In the coming weeks, many Americans will be driving on the roads to visit friends and family for the holidays. The increased amount of traffic provides danger in and of itself, but the cold weather (particularly in the northern parts of the country) is an added risk that motorists should be prepared for. There are a number of steps that can be taken prior to and during your travels that can reduce the risk of incident.
Cold Weather Safety Tips
Below are some helpful tips to keep you and your family safe while traveling in cold weather.
Make Sure Your Vehicle's Maintenance Is Current
One of the biggest dangers of driving in cold weather is breaking down in freezing temperatures. In order to avoid having car problems that could leave you and your family stranded in poor weather conditions, make sure to have your vehicle inspected for any mechanical problems.
Some of the key parts you will want to have inspected are:
- Tire Pressure – Checking your tire pressure in the winter is extremely important. For every 10 degree drop in temperature, tire pressure can drop by one pound. Underinflated tires can make the vehicle difficult to handle and more susceptible to blowouts that could leave you stranded.
- Battery – In addition to your battery, make sure that the charging system is functioning properly. Batteries have to work harder in the winter to start the engine because the low temperatures make the oil less "fluid." So while your battery may have worked just fine in the summer and fall, you should not assume it will start with as much ease in the winter. Have a mechanic check the battery and charging system to make sure it is charging to its fullest potential.
- Cooling System – Have a mechanic inspect your cooling system for any leaks. If any leaks are present, have them fixed immediately. You will also want to make sure that the antifreeze you inject in your engine is the proper mix of coolant to water for the temperatures your area is likely to face. Many people assume that 100% coolant is better for the vehicle, but a 50/50 coolant to water mix actually has a lower freezing point. If you are unsure what the best mix is for your area, consult with your local mechanic or a service representative at the auto parts store.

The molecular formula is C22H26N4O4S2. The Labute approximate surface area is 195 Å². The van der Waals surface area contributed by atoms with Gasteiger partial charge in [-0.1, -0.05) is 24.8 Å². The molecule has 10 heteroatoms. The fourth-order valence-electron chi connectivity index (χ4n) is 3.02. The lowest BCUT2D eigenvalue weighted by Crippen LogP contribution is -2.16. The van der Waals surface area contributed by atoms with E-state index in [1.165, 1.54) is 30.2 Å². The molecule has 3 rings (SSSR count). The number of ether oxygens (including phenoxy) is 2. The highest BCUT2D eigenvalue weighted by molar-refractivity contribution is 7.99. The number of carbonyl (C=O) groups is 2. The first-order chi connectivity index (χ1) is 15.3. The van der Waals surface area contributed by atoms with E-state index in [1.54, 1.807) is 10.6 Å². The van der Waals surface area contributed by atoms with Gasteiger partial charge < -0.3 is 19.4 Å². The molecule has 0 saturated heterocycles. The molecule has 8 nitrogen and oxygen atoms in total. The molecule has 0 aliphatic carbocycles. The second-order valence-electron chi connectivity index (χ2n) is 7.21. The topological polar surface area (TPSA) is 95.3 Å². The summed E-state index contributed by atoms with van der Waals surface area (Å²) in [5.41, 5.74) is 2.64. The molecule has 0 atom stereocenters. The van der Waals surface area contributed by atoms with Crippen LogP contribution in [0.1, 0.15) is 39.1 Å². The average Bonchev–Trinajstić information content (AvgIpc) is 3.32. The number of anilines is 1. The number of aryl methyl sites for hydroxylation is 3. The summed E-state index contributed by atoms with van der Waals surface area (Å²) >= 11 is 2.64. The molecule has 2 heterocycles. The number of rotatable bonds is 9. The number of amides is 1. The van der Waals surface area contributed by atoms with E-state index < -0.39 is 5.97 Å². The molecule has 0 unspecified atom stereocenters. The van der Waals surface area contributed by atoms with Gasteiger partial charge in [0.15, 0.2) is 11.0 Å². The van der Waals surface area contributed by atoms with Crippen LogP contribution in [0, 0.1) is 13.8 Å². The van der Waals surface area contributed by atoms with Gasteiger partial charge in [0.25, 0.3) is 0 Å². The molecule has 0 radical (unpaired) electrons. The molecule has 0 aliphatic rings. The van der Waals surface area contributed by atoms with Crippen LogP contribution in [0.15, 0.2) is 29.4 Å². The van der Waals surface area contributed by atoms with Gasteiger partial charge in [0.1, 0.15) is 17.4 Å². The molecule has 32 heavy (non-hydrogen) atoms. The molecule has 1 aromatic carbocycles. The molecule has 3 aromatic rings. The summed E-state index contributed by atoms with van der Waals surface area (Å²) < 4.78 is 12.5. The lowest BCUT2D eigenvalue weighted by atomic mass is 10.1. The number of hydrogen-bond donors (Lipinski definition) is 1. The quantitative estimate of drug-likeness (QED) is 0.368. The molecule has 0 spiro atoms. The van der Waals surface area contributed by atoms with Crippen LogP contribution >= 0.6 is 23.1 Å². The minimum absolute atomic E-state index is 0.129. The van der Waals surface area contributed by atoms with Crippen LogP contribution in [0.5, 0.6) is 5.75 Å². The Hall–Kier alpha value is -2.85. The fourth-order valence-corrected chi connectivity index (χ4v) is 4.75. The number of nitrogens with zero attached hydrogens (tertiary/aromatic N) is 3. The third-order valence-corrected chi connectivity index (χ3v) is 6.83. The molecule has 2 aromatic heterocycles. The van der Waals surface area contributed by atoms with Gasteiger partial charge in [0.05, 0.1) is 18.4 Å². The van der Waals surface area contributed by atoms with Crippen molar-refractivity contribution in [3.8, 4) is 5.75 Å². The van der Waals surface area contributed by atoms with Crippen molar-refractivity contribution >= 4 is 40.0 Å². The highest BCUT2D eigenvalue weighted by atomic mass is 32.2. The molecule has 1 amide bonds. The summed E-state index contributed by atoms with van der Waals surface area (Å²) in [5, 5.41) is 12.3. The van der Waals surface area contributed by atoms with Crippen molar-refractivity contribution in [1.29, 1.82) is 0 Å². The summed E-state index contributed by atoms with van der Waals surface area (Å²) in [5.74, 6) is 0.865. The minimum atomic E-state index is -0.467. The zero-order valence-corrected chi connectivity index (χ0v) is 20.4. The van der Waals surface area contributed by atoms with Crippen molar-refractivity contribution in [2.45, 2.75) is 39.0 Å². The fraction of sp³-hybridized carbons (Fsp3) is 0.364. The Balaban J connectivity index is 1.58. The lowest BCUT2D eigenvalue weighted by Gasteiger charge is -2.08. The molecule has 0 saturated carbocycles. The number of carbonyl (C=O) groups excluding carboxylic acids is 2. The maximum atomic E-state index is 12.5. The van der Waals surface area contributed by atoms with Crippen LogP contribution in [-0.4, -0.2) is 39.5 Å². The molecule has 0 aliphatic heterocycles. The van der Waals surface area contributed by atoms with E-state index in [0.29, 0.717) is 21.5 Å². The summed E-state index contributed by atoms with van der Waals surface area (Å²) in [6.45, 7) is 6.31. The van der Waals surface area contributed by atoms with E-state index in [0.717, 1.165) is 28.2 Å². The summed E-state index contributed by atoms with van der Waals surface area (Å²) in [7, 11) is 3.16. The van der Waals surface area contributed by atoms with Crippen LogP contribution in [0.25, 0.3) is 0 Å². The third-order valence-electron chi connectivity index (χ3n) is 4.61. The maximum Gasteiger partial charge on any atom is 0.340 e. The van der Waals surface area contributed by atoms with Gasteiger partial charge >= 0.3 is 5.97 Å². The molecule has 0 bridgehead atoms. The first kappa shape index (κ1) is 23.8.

- Windshield Wipers – Having functioning windshield wipers is particularly important if you live in an area of the country that is likely to see snowstorms. You can also install wipers with rubber coverings that prevent the blade from collecting ice.
Keep Emergency Supplies in Your Trunk
Even if you have followed all of the tips above and have your car well-maintained, there is no assurance that it will not break down and leave you stranded on the side of the road. Depending on where you are traveling, that could mean a long walk to the nearest service station or hours in the car waiting for a tow truck to arrive.
I f you do get stranded, you will want to have a few basic supplies to make sure you are safe and warm.
- Sandbag – Maybe your car did not break down, but just got caught in a patch of snow or ice. Having a couple of bags of sand to place under the tires or behind the rear axle can help provide you with the traction needed to accelerate out of the hazard.
- Warm Clothing – If your vehicle breaks down and the engine will not start, you may be left without a heat source until help can arrive. In freezing temperatures, this could leave you at risk of hypothermia. Make sure you have a spare blanket or winter coat to keep you warm while you wait for assistance.
- Cell Phone / Charger – In today's age, it is extremely likely that you will have a cell phone while you are traveling, but if you don't, consider purchasing one for emergency purposes. Additionally, make sure that you have a car charger and/or spare battery in case the battery needs charging.
Before driving, make sure your vehicle is cleared of all snow or ice that may have accumulated on it. Clear all windows and headlights to ensure full visibility. Be cautious while you're on the road. Even if you are accustomed to driving in poor conditions, you should not assume the other motorists are as well. Drive slowly and make sure to keep proper distance from other vehicles on the road. A sudden patch of ice could send your vehicle out of control or make stopping at a normal distance more difficult.
What to Do If You're Involved in a Car Accident
Even the most cautious and prepared driver cannot fully prevent being in a car accident. If you are involved in an accident, consult with a car accident lawyer about your legal rights. Determining the cause of the accident is the first step to determining liability. If you are not at fault, you could entitled to compensation for any injuries you suffered. Contact one of our lawyers today for a free consultation.